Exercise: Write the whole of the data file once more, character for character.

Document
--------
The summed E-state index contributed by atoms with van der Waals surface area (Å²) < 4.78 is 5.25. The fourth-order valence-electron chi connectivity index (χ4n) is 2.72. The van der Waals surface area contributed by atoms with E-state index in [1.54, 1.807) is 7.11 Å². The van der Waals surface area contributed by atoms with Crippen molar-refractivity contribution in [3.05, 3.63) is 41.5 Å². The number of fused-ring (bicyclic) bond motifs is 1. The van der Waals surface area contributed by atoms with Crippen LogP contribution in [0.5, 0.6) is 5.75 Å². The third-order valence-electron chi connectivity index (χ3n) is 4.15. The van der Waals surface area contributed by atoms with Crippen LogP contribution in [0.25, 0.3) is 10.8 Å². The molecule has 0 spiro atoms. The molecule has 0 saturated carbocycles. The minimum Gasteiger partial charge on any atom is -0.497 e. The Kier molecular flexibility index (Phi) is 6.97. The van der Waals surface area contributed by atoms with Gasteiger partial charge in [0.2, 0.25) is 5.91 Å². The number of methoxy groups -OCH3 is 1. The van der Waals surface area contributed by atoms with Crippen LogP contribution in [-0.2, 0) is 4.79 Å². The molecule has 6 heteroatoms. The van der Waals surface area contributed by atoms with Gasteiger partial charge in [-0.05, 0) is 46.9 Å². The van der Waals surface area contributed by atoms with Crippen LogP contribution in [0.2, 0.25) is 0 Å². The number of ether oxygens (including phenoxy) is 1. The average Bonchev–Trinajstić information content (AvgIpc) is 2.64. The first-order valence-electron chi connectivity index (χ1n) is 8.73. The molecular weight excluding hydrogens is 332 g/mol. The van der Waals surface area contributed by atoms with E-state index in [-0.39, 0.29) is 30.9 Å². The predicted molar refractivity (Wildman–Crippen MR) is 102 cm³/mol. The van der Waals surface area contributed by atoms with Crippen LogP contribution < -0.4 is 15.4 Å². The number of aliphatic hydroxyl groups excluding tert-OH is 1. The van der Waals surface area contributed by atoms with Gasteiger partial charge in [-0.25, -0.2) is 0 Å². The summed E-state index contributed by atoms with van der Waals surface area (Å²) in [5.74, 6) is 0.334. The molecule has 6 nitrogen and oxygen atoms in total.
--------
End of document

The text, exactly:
The summed E-state index contributed by atoms with van der Waals surface area (Å²) < 4.78 is 5.25. The fourth-order valence-electron chi connectivity index (χ4n) is 2.72. The van der Waals surface area contributed by atoms with E-state index in [1.54, 1.807) is 7.11 Å². The van der Waals surface area contributed by atoms with Crippen molar-refractivity contribution in [3.05, 3.63) is 41.5 Å². The number of fused-ring (bicyclic) bond motifs is 1. The van der Waals surface area contributed by atoms with Crippen LogP contribution in [0.5, 0.6) is 5.75 Å². The third-order valence-electron chi connectivity index (χ3n) is 4.15. The van der Waals surface area contributed by atoms with Crippen LogP contribution in [0.25, 0.3) is 10.8 Å². The molecule has 0 spiro atoms. The molecule has 0 saturated carbocycles. The minimum Gasteiger partial charge on any atom is -0.497 e. The Kier molecular flexibility index (Phi) is 6.97. The van der Waals surface area contributed by atoms with Gasteiger partial charge in [0.2, 0.25) is 5.91 Å². The number of methoxy groups -OCH3 is 1. The van der Waals surface area contributed by atoms with Crippen LogP contribution in [-0.2, 0) is 4.79 Å². The molecule has 6 heteroatoms. The van der Waals surface area contributed by atoms with Gasteiger partial charge in [-0.05, 0) is 46.9 Å². The van der Waals surface area contributed by atoms with Crippen LogP contribution in [0.2, 0.25) is 0 Å². The number of ether oxygens (including phenoxy) is 1. The average Bonchev–Trinajstić information content (AvgIpc) is 2.64. The first-order valence-electron chi connectivity index (χ1n) is 8.73. The molecular weight excluding hydrogens is 332 g/mol. The van der Waals surface area contributed by atoms with E-state index in [-0.39, 0.29) is 30.9 Å². The predicted molar refractivity (Wildman–Crippen MR) is 102 cm³/mol. The van der Waals surface area contributed by atoms with Crippen LogP contribution < -0.4 is 15.4 Å². The number of aliphatic hydroxyl groups excluding tert-OH is 1. The van der Waals surface area contributed by atoms with Gasteiger partial charge in [-0.25, -0.2) is 0 Å². The summed E-state index contributed by atoms with van der Waals surface area (Å²) in [5.74, 6) is 0.334. The molecule has 6 nitrogen and oxygen atoms in total.